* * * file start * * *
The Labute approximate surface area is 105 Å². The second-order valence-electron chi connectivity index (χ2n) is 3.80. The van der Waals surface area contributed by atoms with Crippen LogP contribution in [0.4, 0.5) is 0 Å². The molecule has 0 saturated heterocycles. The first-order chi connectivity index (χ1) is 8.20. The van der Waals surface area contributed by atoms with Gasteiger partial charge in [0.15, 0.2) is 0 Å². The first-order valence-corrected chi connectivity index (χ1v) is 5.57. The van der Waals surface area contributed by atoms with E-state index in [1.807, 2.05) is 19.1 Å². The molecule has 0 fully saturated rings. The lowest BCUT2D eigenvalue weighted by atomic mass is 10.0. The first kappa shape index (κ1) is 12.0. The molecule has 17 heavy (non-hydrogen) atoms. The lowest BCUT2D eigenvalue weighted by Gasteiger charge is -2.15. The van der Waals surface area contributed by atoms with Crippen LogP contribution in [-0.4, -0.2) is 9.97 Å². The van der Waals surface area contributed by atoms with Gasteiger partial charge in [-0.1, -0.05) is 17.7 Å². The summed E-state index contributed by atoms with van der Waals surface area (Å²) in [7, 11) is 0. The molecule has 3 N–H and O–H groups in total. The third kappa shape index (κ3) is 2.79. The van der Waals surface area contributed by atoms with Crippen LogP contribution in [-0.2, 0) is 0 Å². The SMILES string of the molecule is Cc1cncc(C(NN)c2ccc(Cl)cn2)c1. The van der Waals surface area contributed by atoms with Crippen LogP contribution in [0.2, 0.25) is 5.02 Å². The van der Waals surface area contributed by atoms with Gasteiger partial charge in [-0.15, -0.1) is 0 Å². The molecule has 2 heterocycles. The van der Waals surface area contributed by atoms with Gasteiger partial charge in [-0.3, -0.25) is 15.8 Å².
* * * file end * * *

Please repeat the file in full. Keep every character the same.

The Labute approximate surface area is 105 Å². The second-order valence-electron chi connectivity index (χ2n) is 3.80. The van der Waals surface area contributed by atoms with Crippen LogP contribution in [0.4, 0.5) is 0 Å². The molecule has 0 saturated heterocycles. The first-order chi connectivity index (χ1) is 8.20. The van der Waals surface area contributed by atoms with Gasteiger partial charge in [0.15, 0.2) is 0 Å². The first-order valence-corrected chi connectivity index (χ1v) is 5.57. The van der Waals surface area contributed by atoms with E-state index in [1.807, 2.05) is 19.1 Å². The molecule has 0 fully saturated rings. The lowest BCUT2D eigenvalue weighted by atomic mass is 10.0. The first kappa shape index (κ1) is 12.0. The molecule has 17 heavy (non-hydrogen) atoms. The lowest BCUT2D eigenvalue weighted by Gasteiger charge is -2.15. The van der Waals surface area contributed by atoms with Crippen LogP contribution in [-0.4, -0.2) is 9.97 Å². The van der Waals surface area contributed by atoms with Gasteiger partial charge in [-0.1, -0.05) is 17.7 Å². The summed E-state index contributed by atoms with van der Waals surface area (Å²) in [7, 11) is 0. The molecule has 3 N–H and O–H groups in total. The third kappa shape index (κ3) is 2.79. The van der Waals surface area contributed by atoms with Crippen LogP contribution in [-0.2, 0) is 0 Å². The SMILES string of the molecule is Cc1cncc(C(NN)c2ccc(Cl)cn2)c1. The van der Waals surface area contributed by atoms with Crippen LogP contribution in [0.2, 0.25) is 5.02 Å². The van der Waals surface area contributed by atoms with Gasteiger partial charge in [-0.15, -0.1) is 0 Å². The molecule has 2 heterocycles. The van der Waals surface area contributed by atoms with Gasteiger partial charge in [-0.3, -0.25) is 15.8 Å².